Table 2: Regional distribution of types of facilities studied
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Data on managerial knowledge, attitude and interest in the environment and environmental management such as energy consumption, water use, waste management and maintenance were collected by interviews.

Data analysis: Single variable frequency analysis for grouped data was used to determine the nature of the distribution within each item examined. Cross-tabulation was used to find out the nature of distribution between the categorical variables. No p-value was used since no specific hypothesis was tested, except to find out whether there is a significant relationship between initial and subsequent behaviors toward the guests.


Exterior appearance: The facilities studied have different exterior appearances depending on the character of district and location (Table 3). Boarding houses and small hotels generally have neither any modern nor local distinguishing structural appearances. Although there are some environmentally well-maintained small boarding houses and hotels, most present a dismal picture against the backdrop of the natural beauty of the sea, sand, green hills or mountains. Accommodations in dissimilar regions differ significantly from each other.

Bungalows are designed similar to each other and are generally attractive. The primary difference among bungalows is that those catering to mass tourism are built adjoining each other like small motel rooms and those catering to ecotourism that are individual structures.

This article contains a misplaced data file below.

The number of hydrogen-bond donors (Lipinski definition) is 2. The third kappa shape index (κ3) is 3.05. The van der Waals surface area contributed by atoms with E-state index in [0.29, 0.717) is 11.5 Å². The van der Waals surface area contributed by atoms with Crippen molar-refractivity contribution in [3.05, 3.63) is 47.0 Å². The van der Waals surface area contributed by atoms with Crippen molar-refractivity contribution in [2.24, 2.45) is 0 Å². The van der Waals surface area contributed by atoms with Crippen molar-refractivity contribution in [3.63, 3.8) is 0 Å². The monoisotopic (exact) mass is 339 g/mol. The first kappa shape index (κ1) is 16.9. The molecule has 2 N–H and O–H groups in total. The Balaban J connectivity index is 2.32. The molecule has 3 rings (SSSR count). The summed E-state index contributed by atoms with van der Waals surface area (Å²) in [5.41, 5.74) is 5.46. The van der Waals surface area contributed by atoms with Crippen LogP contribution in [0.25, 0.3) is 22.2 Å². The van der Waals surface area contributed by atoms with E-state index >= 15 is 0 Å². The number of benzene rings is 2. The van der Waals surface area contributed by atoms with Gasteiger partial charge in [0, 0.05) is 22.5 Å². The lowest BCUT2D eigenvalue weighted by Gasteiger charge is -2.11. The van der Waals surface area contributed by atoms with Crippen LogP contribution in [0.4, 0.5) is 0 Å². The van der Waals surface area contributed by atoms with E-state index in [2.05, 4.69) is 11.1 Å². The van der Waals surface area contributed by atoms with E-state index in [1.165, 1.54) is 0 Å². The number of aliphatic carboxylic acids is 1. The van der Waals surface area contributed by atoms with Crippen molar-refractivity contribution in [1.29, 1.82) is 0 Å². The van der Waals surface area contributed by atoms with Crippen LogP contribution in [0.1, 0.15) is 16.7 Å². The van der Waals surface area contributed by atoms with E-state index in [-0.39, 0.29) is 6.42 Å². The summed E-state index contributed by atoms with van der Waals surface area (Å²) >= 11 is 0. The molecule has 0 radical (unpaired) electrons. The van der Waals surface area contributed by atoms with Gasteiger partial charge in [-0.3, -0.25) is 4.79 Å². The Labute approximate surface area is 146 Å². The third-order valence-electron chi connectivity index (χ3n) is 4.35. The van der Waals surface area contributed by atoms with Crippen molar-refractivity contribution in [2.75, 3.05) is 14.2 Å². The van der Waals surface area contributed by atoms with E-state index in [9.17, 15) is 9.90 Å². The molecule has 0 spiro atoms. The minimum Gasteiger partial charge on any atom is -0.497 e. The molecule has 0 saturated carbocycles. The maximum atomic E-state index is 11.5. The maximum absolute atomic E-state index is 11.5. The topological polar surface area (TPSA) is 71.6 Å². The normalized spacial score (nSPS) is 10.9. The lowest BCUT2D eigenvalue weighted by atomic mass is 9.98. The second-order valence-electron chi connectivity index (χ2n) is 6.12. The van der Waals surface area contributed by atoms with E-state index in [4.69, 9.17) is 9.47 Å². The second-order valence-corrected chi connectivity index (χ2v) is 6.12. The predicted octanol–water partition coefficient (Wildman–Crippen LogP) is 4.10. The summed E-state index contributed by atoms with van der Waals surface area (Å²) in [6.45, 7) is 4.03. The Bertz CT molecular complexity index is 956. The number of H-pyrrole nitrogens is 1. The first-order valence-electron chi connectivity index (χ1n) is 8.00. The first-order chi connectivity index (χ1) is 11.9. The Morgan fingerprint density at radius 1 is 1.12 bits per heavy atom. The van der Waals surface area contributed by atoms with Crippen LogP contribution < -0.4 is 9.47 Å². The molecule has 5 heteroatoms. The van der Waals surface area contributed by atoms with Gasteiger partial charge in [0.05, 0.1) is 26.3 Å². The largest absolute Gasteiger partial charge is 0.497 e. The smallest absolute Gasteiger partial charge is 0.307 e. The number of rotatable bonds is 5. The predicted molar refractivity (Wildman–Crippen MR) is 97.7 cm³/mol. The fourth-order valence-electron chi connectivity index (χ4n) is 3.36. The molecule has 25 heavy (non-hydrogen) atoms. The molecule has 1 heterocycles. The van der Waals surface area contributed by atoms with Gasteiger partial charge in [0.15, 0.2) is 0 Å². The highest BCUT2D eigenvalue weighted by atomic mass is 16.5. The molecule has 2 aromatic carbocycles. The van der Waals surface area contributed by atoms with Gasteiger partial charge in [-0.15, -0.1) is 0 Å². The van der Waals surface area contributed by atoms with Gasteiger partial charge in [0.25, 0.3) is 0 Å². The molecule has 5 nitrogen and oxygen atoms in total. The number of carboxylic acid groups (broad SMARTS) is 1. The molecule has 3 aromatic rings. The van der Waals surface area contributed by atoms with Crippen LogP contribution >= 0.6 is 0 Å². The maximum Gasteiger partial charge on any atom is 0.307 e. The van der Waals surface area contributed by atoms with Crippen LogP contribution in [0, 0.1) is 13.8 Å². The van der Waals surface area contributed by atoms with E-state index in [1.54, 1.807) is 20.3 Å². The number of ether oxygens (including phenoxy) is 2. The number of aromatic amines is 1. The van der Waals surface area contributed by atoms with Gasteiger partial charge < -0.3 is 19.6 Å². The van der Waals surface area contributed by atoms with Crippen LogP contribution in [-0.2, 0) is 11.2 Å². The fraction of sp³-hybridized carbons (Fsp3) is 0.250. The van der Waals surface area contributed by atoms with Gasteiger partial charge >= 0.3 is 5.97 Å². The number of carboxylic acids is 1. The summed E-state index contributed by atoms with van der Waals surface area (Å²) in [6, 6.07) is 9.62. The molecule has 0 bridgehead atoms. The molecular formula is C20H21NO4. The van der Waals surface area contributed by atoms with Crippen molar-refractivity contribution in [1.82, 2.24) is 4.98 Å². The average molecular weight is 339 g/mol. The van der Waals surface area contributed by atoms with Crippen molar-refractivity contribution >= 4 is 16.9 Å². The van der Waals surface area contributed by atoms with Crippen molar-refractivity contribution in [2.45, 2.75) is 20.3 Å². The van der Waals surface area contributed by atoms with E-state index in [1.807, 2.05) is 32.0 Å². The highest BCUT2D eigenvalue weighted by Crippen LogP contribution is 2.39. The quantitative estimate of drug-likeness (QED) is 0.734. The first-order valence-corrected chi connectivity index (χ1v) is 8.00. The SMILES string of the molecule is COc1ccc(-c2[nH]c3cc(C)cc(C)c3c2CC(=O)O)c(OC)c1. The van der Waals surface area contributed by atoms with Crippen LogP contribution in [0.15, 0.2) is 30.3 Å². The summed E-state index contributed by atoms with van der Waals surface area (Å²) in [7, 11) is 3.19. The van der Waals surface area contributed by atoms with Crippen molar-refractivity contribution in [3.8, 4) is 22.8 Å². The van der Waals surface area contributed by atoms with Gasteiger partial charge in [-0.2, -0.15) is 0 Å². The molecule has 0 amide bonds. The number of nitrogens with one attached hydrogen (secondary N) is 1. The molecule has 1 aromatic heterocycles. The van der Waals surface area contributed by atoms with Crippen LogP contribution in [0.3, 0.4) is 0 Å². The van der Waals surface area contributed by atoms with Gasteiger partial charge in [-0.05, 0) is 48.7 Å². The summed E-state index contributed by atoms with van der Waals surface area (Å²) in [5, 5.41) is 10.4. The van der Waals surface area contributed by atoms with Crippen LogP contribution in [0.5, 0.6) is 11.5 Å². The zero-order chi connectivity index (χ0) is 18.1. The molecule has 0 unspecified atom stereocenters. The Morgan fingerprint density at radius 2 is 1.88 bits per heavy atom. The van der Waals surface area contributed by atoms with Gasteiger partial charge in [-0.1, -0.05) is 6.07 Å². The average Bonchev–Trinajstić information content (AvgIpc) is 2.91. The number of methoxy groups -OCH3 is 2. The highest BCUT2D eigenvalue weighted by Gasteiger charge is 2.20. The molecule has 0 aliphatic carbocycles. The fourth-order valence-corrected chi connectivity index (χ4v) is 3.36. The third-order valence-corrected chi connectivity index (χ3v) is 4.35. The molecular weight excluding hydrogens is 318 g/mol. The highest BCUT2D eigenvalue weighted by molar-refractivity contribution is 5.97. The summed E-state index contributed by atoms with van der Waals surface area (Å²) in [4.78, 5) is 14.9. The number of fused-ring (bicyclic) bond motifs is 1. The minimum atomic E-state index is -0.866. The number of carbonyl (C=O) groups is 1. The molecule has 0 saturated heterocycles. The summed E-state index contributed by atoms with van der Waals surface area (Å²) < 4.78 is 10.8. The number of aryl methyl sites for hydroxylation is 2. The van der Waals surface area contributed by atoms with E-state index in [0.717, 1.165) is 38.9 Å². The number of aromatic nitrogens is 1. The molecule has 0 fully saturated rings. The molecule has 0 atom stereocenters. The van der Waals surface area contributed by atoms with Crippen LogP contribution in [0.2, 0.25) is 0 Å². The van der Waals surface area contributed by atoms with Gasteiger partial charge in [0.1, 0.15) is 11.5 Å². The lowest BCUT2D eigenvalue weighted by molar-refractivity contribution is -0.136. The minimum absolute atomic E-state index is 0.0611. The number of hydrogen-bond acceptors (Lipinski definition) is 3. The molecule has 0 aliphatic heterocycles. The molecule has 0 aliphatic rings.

Table 3: Exterior appearance of the facility
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Table 4: Distribution of room size according to the type of facility
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Interiors and furnishings: The type of the products used in guestrooms shows the level of quality of hotels, the importance assigned to guests and managerial values. The interiors of guestrooms in hotels, boarding houses and bungalows are usually very plain and generally bland. The overall quality of furnishings such as chairs, tables, closets, curtains, lamps, mirrors, faucets, sinks and toilets varies from mediocre to very poor. The interiors of a very few facilities are professionally designed and furnished with above-average furniture and fittings.

The rooms of all the facilities use only regular entrance keys. They do not use any new type of key system.

The great majority of guest rooms (83.8%) in all facilities are too small to accommodate a table with two chairs. Just over one third of boarding houses (35.1%) have small rooms (Table 4). The majority of beds (76.9%) in all facilities feel comfortable and almost all look clean. Linens in all facilities are of average quality and all are cotton.

The great majority of facilities (89.4%) do not have a table in guestrooms. Only a few hotels (9.7%) and boarding houses (13.5%) have a table in their rooms. Most bungalows have no table at all. Almost all bungalows have plastic chairs and plastic kitchen tables outside at the porch. Most small boarding houses have somewhat better chairs (94.5%) and the majority (69.5%) have kitchen tables. Most chairs and tables are usually dirty.